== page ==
Figure legend: Spontaneous formation of tissue-like structures from stromal...
Figure legend: Spontaneous formation of tissue-like structures from stromal cells (green) and tumour cells (red), when embedded between two layers of extracellular matrix in 3D culture. Single tumour cells generate multicellular tumour organoids, which are surrounded by stromal cells in a fashion typical for solid cancers, such as prostate cancers.

Article • Personalized medicine

Exploring the potential of High-Content Screening

The key challenges and opportunities surrounding High-Content Screening have been outlined in a presentation to leading scientists and technologists at a major lab conference.

Report: Mark Nicholls

Speaking at the recent SLASEurope 2019 event in Barcelona, Professor Matthias Nees from the Institute of Biomedicine in the Department of Biology at the University of Turku, Finland, outlined the potential of High-Content Screening (HCS) and how it could help add a new dimension to personalized medicine. HCS is used in biological research and drug discovery to identify active pharmaceutical ingredients (API) such as small molecules or peptides that alter the proliferation (growth), survival or the phenotype of cells. Increasingly, HCS is performed not just with isolated cells but with living multicellular structures (organoids) or tissues.

portrait of Matthias Nees
Professor Matthias Nees

Professor Nees said: “The basic message of my talk related to the necessity to provide tumour cells with context, namely extracellular matrix and the tumour microenvironment. This is necessary as solid cancers, in particular the most common ones (epithelial cancers or carcinomas), always contain these components as part of their tissue architecture.” He said that isolated tumour cells, growing on plastic surfaces, strongly tend to hyperproliferation and acquire properties that have little in common with the behaviour of tumour cells in a patients’ tissues, whereas if extracellular matrix (ECM) is added, tumour cells can partially differentiate and form polarized tissue-like structures. “These are the equivalent of ‘organoids’, now widely used in research and personalized medicine,” he said. “Organoids and related 3D culture methods that also contain other cellular components of tissues - such as the stromal fibroblasts or immune cells - may revolutionize cell biology.”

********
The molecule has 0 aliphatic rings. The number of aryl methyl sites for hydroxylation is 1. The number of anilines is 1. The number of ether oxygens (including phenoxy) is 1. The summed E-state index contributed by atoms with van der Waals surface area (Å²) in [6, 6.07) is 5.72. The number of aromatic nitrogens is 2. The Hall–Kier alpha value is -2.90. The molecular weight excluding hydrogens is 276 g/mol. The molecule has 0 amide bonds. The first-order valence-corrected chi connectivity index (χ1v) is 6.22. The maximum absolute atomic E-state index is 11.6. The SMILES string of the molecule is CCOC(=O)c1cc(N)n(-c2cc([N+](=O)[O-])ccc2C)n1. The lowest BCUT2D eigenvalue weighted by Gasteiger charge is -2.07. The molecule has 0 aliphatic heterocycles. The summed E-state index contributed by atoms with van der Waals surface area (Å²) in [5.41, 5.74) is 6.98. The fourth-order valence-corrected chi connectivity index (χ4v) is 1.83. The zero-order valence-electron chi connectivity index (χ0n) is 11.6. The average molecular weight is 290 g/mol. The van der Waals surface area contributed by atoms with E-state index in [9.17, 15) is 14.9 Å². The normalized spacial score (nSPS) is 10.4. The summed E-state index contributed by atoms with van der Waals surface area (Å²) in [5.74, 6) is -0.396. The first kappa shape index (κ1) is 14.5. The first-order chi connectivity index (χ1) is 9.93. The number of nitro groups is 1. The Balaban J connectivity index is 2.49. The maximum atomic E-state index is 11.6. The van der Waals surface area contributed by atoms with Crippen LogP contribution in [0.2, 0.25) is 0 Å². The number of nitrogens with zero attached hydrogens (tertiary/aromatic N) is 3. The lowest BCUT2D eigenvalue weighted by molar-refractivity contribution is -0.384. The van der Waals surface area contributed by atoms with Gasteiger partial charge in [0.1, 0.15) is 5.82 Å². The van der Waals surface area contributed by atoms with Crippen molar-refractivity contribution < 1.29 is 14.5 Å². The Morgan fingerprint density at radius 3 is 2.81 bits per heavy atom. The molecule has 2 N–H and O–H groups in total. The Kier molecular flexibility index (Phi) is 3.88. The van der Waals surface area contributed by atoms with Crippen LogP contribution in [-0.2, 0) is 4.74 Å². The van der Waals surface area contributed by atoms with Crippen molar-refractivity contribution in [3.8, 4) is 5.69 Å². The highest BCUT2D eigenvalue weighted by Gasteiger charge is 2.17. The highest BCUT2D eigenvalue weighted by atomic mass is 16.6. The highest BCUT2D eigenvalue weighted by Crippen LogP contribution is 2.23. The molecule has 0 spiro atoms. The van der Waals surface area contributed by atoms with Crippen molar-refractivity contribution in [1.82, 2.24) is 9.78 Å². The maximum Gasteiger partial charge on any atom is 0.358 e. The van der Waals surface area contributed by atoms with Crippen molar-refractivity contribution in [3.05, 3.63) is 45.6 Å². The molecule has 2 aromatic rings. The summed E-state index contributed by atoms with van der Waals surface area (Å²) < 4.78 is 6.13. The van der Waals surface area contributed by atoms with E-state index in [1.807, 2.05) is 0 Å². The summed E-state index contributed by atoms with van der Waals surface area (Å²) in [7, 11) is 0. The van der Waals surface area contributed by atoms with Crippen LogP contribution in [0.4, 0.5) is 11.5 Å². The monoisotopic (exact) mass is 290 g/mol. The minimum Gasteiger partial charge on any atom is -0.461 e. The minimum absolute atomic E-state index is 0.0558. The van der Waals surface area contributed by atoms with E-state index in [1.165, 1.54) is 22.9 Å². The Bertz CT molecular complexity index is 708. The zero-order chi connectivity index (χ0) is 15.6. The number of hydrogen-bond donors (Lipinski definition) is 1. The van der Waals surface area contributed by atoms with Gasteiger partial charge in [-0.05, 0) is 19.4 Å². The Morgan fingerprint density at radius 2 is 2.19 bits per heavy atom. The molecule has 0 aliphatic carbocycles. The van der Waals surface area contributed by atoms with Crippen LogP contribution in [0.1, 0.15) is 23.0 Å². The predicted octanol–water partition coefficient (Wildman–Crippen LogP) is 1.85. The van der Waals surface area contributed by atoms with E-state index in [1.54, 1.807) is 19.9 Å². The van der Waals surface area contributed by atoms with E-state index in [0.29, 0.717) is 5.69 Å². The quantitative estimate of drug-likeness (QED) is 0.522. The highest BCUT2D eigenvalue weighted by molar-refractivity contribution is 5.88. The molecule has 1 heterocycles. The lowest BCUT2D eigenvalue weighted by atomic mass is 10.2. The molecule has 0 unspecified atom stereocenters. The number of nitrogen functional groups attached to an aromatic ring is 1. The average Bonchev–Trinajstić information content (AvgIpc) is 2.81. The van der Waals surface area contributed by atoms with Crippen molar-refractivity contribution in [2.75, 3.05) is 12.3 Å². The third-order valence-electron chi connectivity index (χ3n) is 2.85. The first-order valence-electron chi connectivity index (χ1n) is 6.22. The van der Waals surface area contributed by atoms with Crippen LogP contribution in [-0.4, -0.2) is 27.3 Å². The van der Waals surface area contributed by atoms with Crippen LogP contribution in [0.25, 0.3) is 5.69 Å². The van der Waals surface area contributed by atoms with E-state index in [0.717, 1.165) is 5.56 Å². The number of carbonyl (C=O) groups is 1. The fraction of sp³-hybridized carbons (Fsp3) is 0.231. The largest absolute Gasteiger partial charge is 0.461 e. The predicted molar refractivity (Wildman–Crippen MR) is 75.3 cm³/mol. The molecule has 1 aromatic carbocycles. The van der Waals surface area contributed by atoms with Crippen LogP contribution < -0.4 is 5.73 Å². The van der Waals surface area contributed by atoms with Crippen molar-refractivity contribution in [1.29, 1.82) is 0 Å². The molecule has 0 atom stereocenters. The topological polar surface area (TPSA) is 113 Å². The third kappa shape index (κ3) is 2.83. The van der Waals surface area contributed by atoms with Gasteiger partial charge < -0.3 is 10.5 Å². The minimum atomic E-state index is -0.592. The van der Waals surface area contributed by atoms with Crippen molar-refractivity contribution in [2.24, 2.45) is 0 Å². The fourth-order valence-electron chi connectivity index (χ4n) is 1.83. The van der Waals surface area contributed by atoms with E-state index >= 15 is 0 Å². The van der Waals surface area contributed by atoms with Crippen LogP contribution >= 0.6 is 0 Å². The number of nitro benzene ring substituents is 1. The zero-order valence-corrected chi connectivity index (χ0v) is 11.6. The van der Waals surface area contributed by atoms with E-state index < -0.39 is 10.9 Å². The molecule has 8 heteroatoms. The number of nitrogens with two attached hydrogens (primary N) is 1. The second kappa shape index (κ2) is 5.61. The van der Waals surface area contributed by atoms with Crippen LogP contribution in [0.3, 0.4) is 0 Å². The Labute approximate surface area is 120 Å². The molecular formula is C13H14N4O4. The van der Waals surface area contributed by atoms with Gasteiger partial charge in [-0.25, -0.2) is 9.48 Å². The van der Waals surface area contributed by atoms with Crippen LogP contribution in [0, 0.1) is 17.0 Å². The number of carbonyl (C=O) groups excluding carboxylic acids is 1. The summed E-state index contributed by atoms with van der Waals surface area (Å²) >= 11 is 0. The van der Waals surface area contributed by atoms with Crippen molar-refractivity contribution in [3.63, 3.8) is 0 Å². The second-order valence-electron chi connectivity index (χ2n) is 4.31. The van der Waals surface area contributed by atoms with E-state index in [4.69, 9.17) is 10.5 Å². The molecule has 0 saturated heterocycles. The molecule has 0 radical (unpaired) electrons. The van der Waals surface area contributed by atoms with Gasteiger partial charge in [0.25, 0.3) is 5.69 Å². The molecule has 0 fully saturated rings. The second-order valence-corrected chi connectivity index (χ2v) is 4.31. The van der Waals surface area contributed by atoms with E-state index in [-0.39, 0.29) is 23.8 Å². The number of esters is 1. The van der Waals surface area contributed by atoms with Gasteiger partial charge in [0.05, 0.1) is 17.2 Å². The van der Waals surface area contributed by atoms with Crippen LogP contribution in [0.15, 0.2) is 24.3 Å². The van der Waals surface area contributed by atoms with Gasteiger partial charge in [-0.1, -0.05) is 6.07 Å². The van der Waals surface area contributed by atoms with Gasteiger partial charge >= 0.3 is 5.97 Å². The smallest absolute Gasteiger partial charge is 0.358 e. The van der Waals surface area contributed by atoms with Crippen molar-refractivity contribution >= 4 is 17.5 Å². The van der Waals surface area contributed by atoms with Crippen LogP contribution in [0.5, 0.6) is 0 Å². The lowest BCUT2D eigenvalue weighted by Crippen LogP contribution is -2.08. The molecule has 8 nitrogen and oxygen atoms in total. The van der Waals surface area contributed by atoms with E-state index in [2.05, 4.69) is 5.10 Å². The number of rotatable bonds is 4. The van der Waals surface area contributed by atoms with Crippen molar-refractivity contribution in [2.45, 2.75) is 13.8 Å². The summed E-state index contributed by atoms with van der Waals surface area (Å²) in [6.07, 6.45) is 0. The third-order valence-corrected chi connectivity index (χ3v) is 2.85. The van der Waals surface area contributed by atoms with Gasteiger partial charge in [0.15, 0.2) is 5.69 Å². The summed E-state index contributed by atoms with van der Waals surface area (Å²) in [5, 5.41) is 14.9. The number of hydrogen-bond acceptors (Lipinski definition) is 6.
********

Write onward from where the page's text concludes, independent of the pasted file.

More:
However, he acknowledges they are still currently short of being utilized in HCS as the complexity of such 3D cultures is considered too high for the generation of robust reproducible assays and there is a lack of appropriate automated image analysis tools to make sense of the complexity observed in such 3D tissue cultures. He stressed that the right choice of ECM is critical to trigger a degree of differentiation or maturation in vitro that corresponds to genuine tissue structures observed in cancer biopsies. However, even with these more complex tissue-models, there are only very few tools that allow quantitative evaluation of phenotypic drug effects on both tumour and stromal cells in such 3D microtissues.

There is a risk is that you are treating patients with a drug that does not work, or miss a patient that would have responded to a particular drug